As a famous theatre practitioner once said; ‘Some things happen in theatre that need to be looked at, that might not be, in my opinion, ethically correct.’ You would be forgiven for not recognising this quote. The theatre practitioner in question is Tim Crouch, an English playwright and performer, while ‘once’ here means a podcast in 2009 about his play The Author. Crouch believes that plays should still be considered part of real life and that what we choose to show on stage should be examined to make sure that its contents conforms to the same moral code that we expect in real life.
I’ll admit that the first time I heard this quote I was sceptical. I had recently seen Cora Bisset’s production of Roadkill, the award winning play on sex trafficking, which features no less than three counts of rape on a 14 year old girl with many more incidents discussed. The play’s graphic nature was justified both by the fact that it was based on real life events and its success at helping us understand the world that these girls live in, in other words; the plays explicit content comes secondary to story and themes.
Then I saw Wonderland.
Created by Vanishing Point Theatre Company for the Edinburgh International Festival, the play is, as the title suggests, a retelling of Alice in Wonderland. This version however is a little darker than the original, telling of the dark world of pornography and voyeurism. As a production, the piece was brilliant. The acting was great, the set was clever, the sound was well designed and the costumes looked authentic.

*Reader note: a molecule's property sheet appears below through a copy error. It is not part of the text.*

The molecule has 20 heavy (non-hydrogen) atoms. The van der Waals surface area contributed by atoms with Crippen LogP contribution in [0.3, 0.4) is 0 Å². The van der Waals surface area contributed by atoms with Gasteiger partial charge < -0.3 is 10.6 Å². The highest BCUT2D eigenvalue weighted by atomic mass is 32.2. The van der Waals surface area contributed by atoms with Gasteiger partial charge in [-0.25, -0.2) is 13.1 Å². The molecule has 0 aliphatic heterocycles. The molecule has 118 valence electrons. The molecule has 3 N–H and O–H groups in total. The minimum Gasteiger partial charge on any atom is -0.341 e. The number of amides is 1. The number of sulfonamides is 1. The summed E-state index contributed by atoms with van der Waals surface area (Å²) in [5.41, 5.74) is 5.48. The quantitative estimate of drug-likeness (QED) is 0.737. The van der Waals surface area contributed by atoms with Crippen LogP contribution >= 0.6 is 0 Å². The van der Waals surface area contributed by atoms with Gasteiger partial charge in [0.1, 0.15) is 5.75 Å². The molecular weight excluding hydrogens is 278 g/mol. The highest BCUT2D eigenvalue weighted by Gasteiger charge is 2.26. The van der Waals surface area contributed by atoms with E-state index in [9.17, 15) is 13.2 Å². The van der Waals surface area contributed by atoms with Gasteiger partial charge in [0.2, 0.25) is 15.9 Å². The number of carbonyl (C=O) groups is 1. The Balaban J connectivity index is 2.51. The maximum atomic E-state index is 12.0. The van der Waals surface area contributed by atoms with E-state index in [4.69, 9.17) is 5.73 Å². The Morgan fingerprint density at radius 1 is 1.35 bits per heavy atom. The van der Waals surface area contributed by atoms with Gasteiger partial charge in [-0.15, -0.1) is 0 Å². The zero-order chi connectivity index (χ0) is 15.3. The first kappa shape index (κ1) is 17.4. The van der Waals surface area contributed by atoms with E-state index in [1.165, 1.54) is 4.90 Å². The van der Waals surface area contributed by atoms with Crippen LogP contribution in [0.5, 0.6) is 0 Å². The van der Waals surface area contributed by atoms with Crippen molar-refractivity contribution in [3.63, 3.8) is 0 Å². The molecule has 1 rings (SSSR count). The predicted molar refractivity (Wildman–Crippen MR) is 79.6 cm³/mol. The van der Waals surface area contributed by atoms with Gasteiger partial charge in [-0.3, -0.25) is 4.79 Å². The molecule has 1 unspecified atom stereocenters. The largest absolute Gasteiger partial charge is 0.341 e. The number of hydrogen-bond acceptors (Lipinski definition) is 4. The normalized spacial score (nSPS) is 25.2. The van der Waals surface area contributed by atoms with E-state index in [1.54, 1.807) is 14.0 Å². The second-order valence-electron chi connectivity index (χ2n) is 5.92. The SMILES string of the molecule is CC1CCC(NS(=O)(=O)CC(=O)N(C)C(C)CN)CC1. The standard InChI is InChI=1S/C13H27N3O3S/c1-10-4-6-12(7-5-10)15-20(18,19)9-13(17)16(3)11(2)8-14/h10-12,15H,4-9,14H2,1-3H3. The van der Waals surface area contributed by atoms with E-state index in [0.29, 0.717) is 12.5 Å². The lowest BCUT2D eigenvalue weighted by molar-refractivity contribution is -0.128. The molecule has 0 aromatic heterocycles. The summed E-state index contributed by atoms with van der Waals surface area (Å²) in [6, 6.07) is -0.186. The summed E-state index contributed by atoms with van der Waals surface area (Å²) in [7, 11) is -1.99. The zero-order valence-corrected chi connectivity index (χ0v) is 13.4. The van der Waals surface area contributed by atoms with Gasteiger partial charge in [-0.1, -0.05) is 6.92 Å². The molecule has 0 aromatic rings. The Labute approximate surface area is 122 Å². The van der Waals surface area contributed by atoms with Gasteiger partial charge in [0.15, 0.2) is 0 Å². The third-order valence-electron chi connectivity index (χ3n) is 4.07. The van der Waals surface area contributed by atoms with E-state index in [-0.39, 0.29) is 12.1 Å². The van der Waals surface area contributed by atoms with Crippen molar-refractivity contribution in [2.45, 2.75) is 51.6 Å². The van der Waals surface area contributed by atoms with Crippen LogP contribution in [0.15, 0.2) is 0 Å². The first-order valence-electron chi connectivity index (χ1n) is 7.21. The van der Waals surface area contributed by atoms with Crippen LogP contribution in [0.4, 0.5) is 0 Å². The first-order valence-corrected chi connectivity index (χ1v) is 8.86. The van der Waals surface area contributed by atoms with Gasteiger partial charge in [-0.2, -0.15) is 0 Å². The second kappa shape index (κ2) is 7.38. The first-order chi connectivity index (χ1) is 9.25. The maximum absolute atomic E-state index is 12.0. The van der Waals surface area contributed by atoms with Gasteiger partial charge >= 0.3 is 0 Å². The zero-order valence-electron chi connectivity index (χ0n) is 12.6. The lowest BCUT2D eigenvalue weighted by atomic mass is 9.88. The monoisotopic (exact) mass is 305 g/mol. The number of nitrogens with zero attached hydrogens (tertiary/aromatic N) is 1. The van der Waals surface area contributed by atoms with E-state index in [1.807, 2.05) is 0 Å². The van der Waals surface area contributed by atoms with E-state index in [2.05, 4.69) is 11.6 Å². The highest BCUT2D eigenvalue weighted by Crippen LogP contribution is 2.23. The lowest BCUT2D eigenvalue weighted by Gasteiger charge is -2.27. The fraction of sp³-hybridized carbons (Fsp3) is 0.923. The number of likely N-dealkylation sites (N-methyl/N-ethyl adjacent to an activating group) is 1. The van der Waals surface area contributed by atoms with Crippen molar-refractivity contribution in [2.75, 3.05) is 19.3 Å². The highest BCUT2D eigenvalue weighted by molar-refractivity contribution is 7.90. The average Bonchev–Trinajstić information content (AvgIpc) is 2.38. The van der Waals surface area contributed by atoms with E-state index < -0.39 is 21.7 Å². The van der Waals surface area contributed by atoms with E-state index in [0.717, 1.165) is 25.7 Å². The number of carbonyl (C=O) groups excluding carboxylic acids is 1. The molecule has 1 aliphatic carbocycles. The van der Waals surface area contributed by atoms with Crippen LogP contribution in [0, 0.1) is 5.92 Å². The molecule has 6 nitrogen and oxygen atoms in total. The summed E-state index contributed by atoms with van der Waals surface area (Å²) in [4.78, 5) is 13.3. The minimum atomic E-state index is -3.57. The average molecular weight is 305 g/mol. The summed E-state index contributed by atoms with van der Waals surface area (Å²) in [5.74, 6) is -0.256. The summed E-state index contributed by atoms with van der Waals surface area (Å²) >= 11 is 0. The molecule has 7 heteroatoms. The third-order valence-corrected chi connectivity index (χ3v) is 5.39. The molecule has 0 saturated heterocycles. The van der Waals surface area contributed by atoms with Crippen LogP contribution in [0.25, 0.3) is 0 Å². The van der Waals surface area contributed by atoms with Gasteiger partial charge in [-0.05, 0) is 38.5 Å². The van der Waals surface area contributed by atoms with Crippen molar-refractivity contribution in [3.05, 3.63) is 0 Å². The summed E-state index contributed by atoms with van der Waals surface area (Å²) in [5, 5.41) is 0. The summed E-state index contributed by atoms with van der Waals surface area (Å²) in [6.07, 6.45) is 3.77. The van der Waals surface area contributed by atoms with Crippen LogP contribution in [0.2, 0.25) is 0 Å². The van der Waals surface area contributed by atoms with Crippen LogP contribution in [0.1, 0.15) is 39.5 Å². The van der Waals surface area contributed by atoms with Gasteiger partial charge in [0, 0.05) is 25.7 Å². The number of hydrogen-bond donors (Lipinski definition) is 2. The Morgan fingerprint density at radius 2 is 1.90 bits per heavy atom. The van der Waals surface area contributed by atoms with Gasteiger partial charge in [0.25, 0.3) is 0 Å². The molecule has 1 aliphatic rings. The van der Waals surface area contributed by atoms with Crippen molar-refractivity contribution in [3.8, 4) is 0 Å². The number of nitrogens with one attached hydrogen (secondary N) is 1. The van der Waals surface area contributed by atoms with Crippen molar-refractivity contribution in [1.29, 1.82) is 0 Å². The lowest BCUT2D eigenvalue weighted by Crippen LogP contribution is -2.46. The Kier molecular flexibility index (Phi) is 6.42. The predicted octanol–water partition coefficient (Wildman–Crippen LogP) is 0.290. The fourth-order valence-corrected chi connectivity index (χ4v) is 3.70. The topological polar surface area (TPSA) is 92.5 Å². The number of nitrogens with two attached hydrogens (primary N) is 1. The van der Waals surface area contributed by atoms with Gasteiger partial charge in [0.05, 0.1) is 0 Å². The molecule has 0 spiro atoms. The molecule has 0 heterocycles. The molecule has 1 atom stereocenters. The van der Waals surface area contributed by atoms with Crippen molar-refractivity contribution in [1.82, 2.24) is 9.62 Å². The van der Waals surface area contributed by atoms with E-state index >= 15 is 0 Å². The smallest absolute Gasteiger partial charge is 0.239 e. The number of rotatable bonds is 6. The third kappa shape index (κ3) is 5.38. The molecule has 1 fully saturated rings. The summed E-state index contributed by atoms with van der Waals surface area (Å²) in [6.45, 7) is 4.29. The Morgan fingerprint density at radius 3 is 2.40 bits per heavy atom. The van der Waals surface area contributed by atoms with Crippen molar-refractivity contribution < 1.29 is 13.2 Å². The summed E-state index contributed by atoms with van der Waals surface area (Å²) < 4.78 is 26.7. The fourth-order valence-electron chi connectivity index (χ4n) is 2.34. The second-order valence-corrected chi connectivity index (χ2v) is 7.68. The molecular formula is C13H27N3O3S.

The only problem with the play was its content. Wonderland, being about the creation of pornography, features full nudity on the stage. Now normally I wouldn’t even mind nudity on stage, but when that nudity is used to try to emulate porn on stage, a rape porn no less, things start getting awkward. There is a very fine line between a play about pornography and pornography itself and this play very nearly crosses that line.
Wonderland is too focused on creating a mood and atmosphere to truly explore the world of pornography to any depth. At the end of the play, after being pushed beyond her limits, the girl agrees to return to act in another film. This seems to imply the idea that humans enjoy being pushed to do things outside their comfort zone but as this “protagonist” is the only actor we really meet in the porn industry we have nothing else to compare her with and no real explanation as to why she decides to return.
Not having any characters to identify with also has a negative impact on the rest of show. We, as the audience, feel alienated from the action and the emotional responses of the characters. Because the characters are so inaccessible, we can’t even use them to decipher any hidden meanings the show may contain
It feels to me like Wonderland has taken the opposite approach to Roadkill on similar issues. Where Roadkill allows the story to take precedence, Wonderland lets its theatricality run away from it, leaving a well made performance, but one which left me feeling rather empty and a little disgusted.
Image: Francesco Squeglia